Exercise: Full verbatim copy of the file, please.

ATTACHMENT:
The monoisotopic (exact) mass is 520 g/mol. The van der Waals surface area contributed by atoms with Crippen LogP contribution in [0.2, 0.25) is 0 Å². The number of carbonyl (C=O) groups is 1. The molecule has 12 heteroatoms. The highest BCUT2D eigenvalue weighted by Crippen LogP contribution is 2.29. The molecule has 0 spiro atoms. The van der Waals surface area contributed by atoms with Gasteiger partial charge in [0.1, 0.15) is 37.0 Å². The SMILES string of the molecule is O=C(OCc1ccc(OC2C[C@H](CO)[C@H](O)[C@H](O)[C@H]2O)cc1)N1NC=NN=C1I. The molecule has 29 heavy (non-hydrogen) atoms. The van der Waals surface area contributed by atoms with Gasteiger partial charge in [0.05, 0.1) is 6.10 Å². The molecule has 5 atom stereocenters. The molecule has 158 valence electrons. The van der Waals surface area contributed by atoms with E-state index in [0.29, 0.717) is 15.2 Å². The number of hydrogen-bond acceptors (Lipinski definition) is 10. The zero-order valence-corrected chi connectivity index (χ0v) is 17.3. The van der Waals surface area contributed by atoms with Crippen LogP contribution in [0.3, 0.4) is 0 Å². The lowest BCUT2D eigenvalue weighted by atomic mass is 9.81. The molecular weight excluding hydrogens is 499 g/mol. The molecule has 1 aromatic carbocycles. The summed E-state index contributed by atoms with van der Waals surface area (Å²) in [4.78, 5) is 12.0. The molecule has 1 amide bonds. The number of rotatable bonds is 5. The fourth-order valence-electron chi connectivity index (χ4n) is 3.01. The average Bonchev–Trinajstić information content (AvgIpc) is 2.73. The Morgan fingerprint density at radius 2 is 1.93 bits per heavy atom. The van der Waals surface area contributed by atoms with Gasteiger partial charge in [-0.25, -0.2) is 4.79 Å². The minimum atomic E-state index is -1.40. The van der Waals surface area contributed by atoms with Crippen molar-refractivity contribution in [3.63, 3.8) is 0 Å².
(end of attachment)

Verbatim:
The monoisotopic (exact) mass is 520 g/mol. The van der Waals surface area contributed by atoms with Crippen LogP contribution in [0.2, 0.25) is 0 Å². The number of carbonyl (C=O) groups is 1. The molecule has 12 heteroatoms. The highest BCUT2D eigenvalue weighted by Crippen LogP contribution is 2.29. The molecule has 0 spiro atoms. The van der Waals surface area contributed by atoms with Gasteiger partial charge in [0.1, 0.15) is 37.0 Å². The SMILES string of the molecule is O=C(OCc1ccc(OC2C[C@H](CO)[C@H](O)[C@H](O)[C@H]2O)cc1)N1NC=NN=C1I. The molecule has 29 heavy (non-hydrogen) atoms. The van der Waals surface area contributed by atoms with Gasteiger partial charge in [0.05, 0.1) is 6.10 Å². The molecule has 5 atom stereocenters. The molecule has 158 valence electrons. The van der Waals surface area contributed by atoms with E-state index in [0.29, 0.717) is 15.2 Å². The number of hydrogen-bond acceptors (Lipinski definition) is 10. The zero-order valence-corrected chi connectivity index (χ0v) is 17.3. The van der Waals surface area contributed by atoms with Crippen LogP contribution in [0.3, 0.4) is 0 Å². The lowest BCUT2D eigenvalue weighted by atomic mass is 9.81. The molecular weight excluding hydrogens is 499 g/mol. The molecule has 1 aromatic carbocycles. The summed E-state index contributed by atoms with van der Waals surface area (Å²) in [4.78, 5) is 12.0. The molecule has 1 amide bonds. The number of rotatable bonds is 5. The fourth-order valence-electron chi connectivity index (χ4n) is 3.01. The average Bonchev–Trinajstić information content (AvgIpc) is 2.73. The Morgan fingerprint density at radius 2 is 1.93 bits per heavy atom. The van der Waals surface area contributed by atoms with Gasteiger partial charge in [-0.25, -0.2) is 4.79 Å². The minimum atomic E-state index is -1.40. The van der Waals surface area contributed by atoms with Crippen molar-refractivity contribution in [3.63, 3.8) is 0 Å².